Photo Diary: Morocco

We visited Morocco recently and it won’t come as a surprise to hear it’s a photographer’s paradise. There is design inspiration around every corner. Here’s a diary of images that stood out. Enjoy!

 

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Fantasia rider.
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Kitties, kitties, everywhere.
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Artist Hassan Hajjaj’s Riad Yima in Marrakesh.

 

 

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Pool overlooking the port city of Essouaria.
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Beautiful zellij tile work at Ben Youssef Madrasa.
Camel riding in Essaouria.
Camel riding in Essaouria.
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Mail boxes and tile work in Essaouira.
The colorful Taros restaurant overlooking the ocean in Essaouira.
The colorful Taros restaurant overlooking the ocean in Essaouira.
Cactii in the Jardin Majorelle.
Cactii in the Jardin Majorelle.
Rugs for sale in Essaouira.
Rugs for sale in Essaouira.
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Marrakesh donkey which made a run for it after we walked by.
Blue doors keep the evil eye away.
Blue doors keep the evil eye away.
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The High Atlas Mountains.

 

Meat for sale in Imlil.
Meat for sale in Imlil.
Fantasia riders charging.
Fantasia riders charging.
The stunning Jardin Majorelle.
The stunning Jardin Majorelle.
Arch detail in the Ben Youseff Medrasa.
Arch detail in the Ben Youseff Medrasa.
Artwork by Hassan Hajjaj.
Artwork by Hassan Hajjaj.
Overlooking Essaouira.
Overlooking Essaouira.
Thuya wood jewelry carvers in Essaouira.
Thuya wood jewelry carvers in Essaouira.
Streets of Essaouira.
Streets of Essaouira.
Exotic ingredients for magic potions.
Exotic ingredients for magic potions.
Ruins in Essaouira
Beach villa ruins in Essaouira
Sweets merchant in the Marrakech souk.
Sweets merchant in the Marrakech souk.
Boat in the harbor of Essaouira.
Boats in the harbor of Essaouira.
Magical tunnels leading to mysterious places in Essaouira.
Magical tunnels leading to mysterious places.
Zellij tile - stunning!
Zellij tile – stunning!
Sleeping kitten.
Sleeping kitten.
Aromatic spices.
Colorful aromatic spices.
Mosque in Marrakesh.
Mosque in Marrakesh.
Yves Saint Lauren's yearly "Love" artwork at the Jardin Majorelle.
Yves Saint Laurent’s yearly “Love” artwork at the Jardin Majorelle.
Colorful doorway in Essaouira.
Colorful doorway in Essaouira.
Call to prayer in Marrakech.
Call to prayer in Marrakesh.
Walled city of Essaouira.
Ancient walled city of Essaouira.
Jardin Majorelle.
Jardin Majorelle.
Fish vendor in Essaouira.
Fish vendor in Essaouira.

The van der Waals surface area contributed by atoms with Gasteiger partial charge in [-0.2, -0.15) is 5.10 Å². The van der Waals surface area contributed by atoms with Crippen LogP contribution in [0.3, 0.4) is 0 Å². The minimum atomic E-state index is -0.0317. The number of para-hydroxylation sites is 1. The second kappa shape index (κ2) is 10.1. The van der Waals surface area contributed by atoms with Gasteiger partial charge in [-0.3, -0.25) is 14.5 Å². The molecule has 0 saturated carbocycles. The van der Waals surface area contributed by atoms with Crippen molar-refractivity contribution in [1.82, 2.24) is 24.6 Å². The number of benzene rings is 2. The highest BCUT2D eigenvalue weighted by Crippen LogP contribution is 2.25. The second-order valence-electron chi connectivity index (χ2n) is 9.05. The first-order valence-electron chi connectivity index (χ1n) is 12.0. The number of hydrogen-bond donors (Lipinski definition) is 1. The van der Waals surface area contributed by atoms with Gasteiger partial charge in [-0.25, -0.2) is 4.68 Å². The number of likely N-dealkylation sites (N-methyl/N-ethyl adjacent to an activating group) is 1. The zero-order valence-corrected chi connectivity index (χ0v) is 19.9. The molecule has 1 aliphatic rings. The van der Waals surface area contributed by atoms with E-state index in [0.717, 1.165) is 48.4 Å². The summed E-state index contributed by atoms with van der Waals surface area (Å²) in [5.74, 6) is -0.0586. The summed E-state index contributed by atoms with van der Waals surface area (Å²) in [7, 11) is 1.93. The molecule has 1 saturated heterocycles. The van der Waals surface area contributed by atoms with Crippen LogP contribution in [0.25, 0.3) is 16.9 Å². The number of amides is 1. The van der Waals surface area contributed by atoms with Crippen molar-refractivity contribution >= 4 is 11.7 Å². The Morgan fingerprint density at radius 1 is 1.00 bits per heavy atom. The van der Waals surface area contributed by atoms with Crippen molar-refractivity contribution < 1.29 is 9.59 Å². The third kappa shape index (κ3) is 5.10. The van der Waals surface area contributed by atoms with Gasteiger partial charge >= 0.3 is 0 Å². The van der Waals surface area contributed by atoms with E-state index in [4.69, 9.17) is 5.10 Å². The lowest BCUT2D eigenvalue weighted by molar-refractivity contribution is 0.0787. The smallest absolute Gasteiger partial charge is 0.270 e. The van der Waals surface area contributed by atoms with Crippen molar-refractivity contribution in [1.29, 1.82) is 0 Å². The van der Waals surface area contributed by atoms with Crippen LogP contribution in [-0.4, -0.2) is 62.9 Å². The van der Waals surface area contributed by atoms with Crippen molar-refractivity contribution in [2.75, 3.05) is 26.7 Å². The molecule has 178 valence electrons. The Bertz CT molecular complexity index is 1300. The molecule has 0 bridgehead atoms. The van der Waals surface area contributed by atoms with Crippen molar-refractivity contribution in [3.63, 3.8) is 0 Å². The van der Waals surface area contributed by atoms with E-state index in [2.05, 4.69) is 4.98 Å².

Riding camels in Essaouira.
Riding camels in Essaouira.
The stunning Ben Youssef Medrasa.
The stunning Ben Youssef Medrasa.
Overlooking Marrakesh.
Overlooking Marrakesh.
Shells for sale in Essaouira.
Shells for sale in Essaouira.
Walls of Essaouira.
Walls of Essaouira.
Riad Dix Neuf la Ksour in Marrakesh.
Our room at the Riad Dix Neuf la Ksour in Marrakesh.

 

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Gorgeous riad doors everywhere.

 

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Magical Jardin Majorelle.

 

 

 

 

 

 

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Peacock Pavilions: Marrakesh Global Design Oasis

IMG_4959If you’re a fan of global design, you’re probably familiar with My Marrakesh, the blog about Moroccan living by designer, hotelier and humanitarian Maryam Montague. She’s become quite the phenomenon over the last few years. Not only the writer of a drool worthy design blog set in North Africa, she’s the author of the recently published “Marrakesh by Design” – a guide to fabulous Moroccan design.IMG_4594

Oh, and there was the article in Elle Decor… So when my husband and I decided to travel to Morocco for our 10 year wedding anniversary, a stay at Peacock Pavilions was a must.

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Designed by Montague and her architect husband Chris Redecke, Peacock Pavilions consists of a main house and two stand alone villas. We stayed for 3 nights and were lucky to have the Atlas Villa all to ourselves. IMG_4584

Peacock Pavilions is filled to the brim with Montague’s objets trouvés. Everywhere you look there are tassels, sequins, pottery, embroidery, feathers, carved wood, intricate tile work, and elaborate stencil designs. It is a veritable trove of Aladdin’s treasures. I was lucky enough to peak behind the doors, camera in hIMG_4984and…IMG_4567